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Dear Care and Feeding,
I have a 10-year-old daughter, “Lucy,” who made a new friend, “Kate,” in school this year. Kate’s parents struggle with substance abuse issues. In the past she has bounced back and forth between living with other family members and one or the other of her parents. She is currently living with a cousin, and her family in a more permanent setup that is expected to end in adoption. I’ve gotten to know the cousin’s family, and they all seem like lovely people. Kate still misses her parents, though, she tells Lucy, and is very upset any time they miss a milestone or visitation. But she has also told Lucy about some of the abuse and other challenges she experienced living with them. Lucy has a really hard time understanding how Kate can miss and still love her parents.
I’ve talked with her about addiction and how it can make people act in ways they never would if they were sober (this was something we had talked about in the past, as my father is a recovering alcoholic) and we can be very hurt by their behaviors but still love them, even if we need to limit our contact with them in order to be safe. We’ve also talked more generally about adoption and foster care and how we can still love and miss people who have hurt us and cannot be a part of our lives.
Despite this, anytime Kate brings up her parents, my daughter tells her that she hates them and can’t understand why Kate doesn’t too. This causes Kate a lot of distress. At this point I’ve told Lucy that while she is free to share her thoughts and feelings about Kate’s parents with me, it is not her place to share them with Kate, and that being a good friend to her includes being a good listener and not telling others how they should feel. Today she came home from a playdate in tears about how she wasn’t able to get Kate to agree that her parents are terrible. I asked her why she didn’t just listen like we talked about and she can’t tell me why.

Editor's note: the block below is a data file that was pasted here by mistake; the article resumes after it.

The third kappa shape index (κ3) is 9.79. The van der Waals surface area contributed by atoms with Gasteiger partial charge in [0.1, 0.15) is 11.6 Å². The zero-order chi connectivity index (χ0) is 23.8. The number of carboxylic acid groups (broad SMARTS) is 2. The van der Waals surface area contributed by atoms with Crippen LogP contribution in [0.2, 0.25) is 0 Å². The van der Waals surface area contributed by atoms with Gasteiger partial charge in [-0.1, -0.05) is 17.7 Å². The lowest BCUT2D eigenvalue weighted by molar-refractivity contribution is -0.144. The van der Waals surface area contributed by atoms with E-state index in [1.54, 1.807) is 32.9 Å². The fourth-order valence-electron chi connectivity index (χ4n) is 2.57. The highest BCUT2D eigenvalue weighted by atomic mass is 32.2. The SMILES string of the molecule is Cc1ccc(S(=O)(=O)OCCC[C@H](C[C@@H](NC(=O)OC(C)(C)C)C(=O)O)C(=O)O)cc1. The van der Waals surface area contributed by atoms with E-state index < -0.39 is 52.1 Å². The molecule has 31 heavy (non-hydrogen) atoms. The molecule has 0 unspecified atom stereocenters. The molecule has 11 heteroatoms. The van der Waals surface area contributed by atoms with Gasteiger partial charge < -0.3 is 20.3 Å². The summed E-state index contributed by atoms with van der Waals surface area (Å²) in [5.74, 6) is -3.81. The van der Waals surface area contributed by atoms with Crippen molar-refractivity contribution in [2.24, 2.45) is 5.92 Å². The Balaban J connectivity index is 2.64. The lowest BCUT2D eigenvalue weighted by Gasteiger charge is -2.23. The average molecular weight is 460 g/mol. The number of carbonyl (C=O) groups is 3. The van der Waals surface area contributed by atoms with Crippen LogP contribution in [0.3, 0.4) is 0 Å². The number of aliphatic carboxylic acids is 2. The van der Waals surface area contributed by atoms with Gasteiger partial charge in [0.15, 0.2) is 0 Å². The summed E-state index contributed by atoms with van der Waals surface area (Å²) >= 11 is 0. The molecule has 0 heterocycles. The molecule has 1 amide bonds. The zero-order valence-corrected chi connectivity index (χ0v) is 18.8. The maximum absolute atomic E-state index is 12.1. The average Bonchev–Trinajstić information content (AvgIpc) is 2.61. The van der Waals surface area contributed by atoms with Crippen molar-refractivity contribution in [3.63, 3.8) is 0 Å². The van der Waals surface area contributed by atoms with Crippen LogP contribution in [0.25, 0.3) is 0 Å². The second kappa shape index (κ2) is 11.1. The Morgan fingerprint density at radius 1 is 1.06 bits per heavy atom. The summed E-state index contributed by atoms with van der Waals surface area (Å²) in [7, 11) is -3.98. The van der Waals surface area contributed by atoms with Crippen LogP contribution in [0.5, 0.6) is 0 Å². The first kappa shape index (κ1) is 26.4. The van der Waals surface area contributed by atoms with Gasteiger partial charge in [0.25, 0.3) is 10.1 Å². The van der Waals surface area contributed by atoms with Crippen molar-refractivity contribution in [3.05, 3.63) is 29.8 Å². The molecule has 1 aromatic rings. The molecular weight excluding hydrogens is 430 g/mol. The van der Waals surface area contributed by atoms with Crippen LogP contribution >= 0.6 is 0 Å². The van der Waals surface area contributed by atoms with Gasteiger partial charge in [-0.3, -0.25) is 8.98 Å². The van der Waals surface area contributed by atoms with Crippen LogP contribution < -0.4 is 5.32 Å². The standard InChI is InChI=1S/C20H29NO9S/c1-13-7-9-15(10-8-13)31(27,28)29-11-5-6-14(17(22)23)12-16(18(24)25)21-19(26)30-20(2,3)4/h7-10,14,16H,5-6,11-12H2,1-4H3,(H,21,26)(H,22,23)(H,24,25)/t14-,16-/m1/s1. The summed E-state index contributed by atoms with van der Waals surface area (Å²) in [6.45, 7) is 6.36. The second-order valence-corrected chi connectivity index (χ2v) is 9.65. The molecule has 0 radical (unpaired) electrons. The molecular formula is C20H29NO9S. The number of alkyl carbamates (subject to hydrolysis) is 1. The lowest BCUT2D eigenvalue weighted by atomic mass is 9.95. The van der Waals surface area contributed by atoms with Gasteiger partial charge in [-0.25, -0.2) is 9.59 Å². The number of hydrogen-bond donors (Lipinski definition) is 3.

She said, “I didn’t mean to, I just got so mad.” If history is any guide, even though the girls are upset with each other today, they will be begging to see each other again tomorrow (and they have school and sports together as well anyway). What can I do to help my daughter be a better friend?
—Good Kid, Bad Parents
Dear Good Kid, Bad Parents,
I think you’ve done a good job helping her be a good friend to Kate. You’ve let your daughter know that sometimes just listening is what a friend needs most, and made it clear that our own opinions about what others “should” feel, and why, are not always helpful to the person feeling something. Lucy is struggling with this, but it’s her struggle, not yours. She and Kate will work this out on their own if you let them, and it will good for both of them in the long run. If the girls keeping butting heads, Lucy will (eventually) learn experientially what she has already been told, and Kate will learn that it’s ok to stand up for herself—that is, if they stay friends.
If you want to go the extra mile with Lucy, you might let her know that Kate is suffering—that her feelings about her parents are painful and complicated, and will likely be so for a long time to come—and that being a good friend also involves comforting someone who’s suffering. Ask her if she can think of some ways to support her friend, to treat her with tenderness, when Kate talks about missing her parents or being disappointed by them and so on. You might offer up a scenario in which Lucy has been or might in the future be distressed about something that others might see as objectively not a “good cause” for sadness or hurt, and help her see that being told that is not helpful—that a hug and “I’m so sorry you’re hurting” is much better medicine.
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